In this month’s guest post, Erin Czerwinski shares how we can look at the process of instructional design through a scientific lens. This approach encourages faculty to embrace iterative development and feel empowered by their course design.
Erin Czerwinski is an experienced curriculum developer and learning engineer. Erin currently works as the Manager, Learning Engineering and TEL Product for Carnegie Mellon University’s Simon Initiative and Open Learning Initiative.
As Erin’s motto goes, “Every course you build is a hypothesis of how you think the students will learn it.” This approach aligns with the features and design of CourseTune. The tools can help you apply the scientific method to the curriculum design and see the opportunities for improvement.
We thank Erin for sharing her perspective and for getting nerdy with us. You can watch her recent webinar with us on Foundational Knowledge Course Design here. Thanks, Erin!
I believe that every course that you design is a hypothesis essentially. You’re putting your idea of what learning is out into the world. How will the students learn it? How will they work through the materials? It’s all in the course design. And you’re really collecting ideas all the time. Whether you’re collecting feedback from the students in the form of data or just notional things you observe. All of it informs how you can better your design. It also exposes where students are still struggling, where they might need more scaffolding, and where they might need things broken down a little further. The idea is that this data drives feedback loops — feedback loops to the instructor, to the student, and the course designers. Hopefully, these feedback loops inform overall learning science in the aggregate.
The way students organize knowledge determines how they use it. All that means is that students bring a lot of prior experience with them that could be full of misconceptions.
Find your evidence in student objectives and learning outcomes.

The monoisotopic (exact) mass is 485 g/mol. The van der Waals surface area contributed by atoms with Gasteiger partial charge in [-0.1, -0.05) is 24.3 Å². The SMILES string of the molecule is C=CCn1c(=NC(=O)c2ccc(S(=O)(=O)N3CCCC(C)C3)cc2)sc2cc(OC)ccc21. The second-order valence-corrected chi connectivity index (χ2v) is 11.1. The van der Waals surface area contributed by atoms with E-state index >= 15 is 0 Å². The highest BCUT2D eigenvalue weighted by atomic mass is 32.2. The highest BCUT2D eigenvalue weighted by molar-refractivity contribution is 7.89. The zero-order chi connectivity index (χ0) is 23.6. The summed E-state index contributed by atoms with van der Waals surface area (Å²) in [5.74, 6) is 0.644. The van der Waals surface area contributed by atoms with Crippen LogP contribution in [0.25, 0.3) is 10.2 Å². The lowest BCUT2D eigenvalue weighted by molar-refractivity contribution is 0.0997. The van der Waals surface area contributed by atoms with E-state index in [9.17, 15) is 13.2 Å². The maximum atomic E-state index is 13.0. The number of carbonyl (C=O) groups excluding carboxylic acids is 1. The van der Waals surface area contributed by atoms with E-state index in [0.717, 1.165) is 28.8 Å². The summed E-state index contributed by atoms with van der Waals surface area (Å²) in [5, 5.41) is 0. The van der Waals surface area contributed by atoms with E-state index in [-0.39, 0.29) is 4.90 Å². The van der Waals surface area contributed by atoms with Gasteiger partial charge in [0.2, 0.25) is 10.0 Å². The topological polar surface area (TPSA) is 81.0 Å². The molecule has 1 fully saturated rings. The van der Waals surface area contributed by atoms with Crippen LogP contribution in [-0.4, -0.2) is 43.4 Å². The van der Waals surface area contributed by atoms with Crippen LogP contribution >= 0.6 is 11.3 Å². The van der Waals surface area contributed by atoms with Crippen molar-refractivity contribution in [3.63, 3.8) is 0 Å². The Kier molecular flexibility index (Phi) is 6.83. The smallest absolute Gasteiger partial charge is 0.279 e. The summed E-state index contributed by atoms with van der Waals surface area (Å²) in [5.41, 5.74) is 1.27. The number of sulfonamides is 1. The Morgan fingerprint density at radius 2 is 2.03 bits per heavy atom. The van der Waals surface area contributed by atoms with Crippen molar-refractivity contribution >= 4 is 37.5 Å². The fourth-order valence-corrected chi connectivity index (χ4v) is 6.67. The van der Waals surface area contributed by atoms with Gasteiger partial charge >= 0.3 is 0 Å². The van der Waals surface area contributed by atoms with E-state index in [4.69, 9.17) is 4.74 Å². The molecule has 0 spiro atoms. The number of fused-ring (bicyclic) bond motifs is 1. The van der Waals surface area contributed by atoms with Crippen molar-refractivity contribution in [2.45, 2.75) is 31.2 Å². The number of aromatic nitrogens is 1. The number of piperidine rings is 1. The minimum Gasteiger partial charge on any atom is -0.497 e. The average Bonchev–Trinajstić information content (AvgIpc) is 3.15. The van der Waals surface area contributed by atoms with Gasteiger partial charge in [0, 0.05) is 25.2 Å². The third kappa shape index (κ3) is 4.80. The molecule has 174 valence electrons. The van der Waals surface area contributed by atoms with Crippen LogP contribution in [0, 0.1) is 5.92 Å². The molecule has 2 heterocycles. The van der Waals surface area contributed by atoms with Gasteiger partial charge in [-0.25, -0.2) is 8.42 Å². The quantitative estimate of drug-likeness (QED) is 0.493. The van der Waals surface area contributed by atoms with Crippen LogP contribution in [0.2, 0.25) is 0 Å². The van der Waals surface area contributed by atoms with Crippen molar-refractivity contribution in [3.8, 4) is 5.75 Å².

Scientists know that they can’t make assumptions and accept them as fact. They need proof to support their theories. The same approach should be applied to how we look at students. We can’t assume we know what they know. We can’t guess that they already have a certain level of experience. As educators, we have to keep an open and curious mind, particularly when it comes to our students. Students from K-12 to Higher-ed will keep changing. The only way to ensure a course design stays relevant to their needs is to remain in a continuous improvement mindset.
It comes down to what do you want your students to be able to do. To make sure that you’re giving practice and assessments that align with those outcomes. Then making sure that the instructional content and everything else falls together. You want to think about, “How will I know when or how will I know it when I see it? How will I know when my students have achieved mastery or whatever you call mastery?” The answers to those questions should be your learning outcomes.
Learning outcomes, at any level, are the evidence you are looking for. How do you know your course is working? The outcome has to be written in a way that is clear to the student. They have to know what they’ll be able to walk away with and do.
Give yourself permission to question everything.
To help people who are new to this domain, I share research with them from this list of articles, videos, and books. This information helps explain the WHY behind intentional course design. It’s handy for educators who have been doing things the same way for a long time. Even the existence of so much research is enough to get them excited about the possibilities of designing a well-aligned course that clearly communicates their goals. I want to get them thinking and questioning. Questioning is a good thing!
Scientists also give themselves the permission to question themselves. Their methods are open to examination. They challenge themselves and their peers to find ways to improve the delivery and consistency of their work.
Educators can benefit from taking time to reflect and discuss their learning design. If you have a learning objective and you start to think, “Okay, what are the steps my students would take to learn to reach that learning objective?” And then end up with 15 skills underneath that learning objective. That’s probably too much, right?
I usually look at something like that and say, “Are all of these really necessary?” Maybe there are actually two learning objectives here. You’re putting them all under one topic area. Conversely, if you have only one skill you can think of under a learning objective, maybe that learning objective isn’t as meaty as you thought. Perhaps it’s a skill that belongs to a different learning objective.